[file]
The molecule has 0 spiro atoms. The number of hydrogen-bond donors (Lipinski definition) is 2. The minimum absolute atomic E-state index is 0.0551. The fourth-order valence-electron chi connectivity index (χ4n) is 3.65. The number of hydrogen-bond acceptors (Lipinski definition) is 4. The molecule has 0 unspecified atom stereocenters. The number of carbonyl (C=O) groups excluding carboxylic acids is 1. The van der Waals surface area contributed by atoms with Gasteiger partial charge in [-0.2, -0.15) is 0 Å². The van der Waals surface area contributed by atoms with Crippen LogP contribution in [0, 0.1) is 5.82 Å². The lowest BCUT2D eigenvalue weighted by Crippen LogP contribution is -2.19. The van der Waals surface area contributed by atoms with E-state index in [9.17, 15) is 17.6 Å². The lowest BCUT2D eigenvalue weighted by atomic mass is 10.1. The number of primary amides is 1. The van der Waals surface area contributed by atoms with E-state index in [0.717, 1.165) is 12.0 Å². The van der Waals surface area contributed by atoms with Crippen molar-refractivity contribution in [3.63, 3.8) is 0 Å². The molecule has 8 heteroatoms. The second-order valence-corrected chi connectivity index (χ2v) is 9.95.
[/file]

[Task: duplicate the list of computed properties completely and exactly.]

The molecule has 0 spiro atoms. The number of hydrogen-bond donors (Lipinski definition) is 2. The minimum absolute atomic E-state index is 0.0551. The fourth-order valence-electron chi connectivity index (χ4n) is 3.65. The number of hydrogen-bond acceptors (Lipinski definition) is 4. The molecule has 0 unspecified atom stereocenters. The number of carbonyl (C=O) groups excluding carboxylic acids is 1. The van der Waals surface area contributed by atoms with Gasteiger partial charge in [-0.2, -0.15) is 0 Å². The van der Waals surface area contributed by atoms with Crippen LogP contribution in [0, 0.1) is 5.82 Å². The lowest BCUT2D eigenvalue weighted by Crippen LogP contribution is -2.19. The van der Waals surface area contributed by atoms with E-state index in [9.17, 15) is 17.6 Å². The lowest BCUT2D eigenvalue weighted by atomic mass is 10.1. The number of primary amides is 1. The van der Waals surface area contributed by atoms with E-state index in [0.717, 1.165) is 12.0 Å². The van der Waals surface area contributed by atoms with Crippen molar-refractivity contribution in [3.63, 3.8) is 0 Å². The molecule has 8 heteroatoms. The second-order valence-corrected chi connectivity index (χ2v) is 9.95.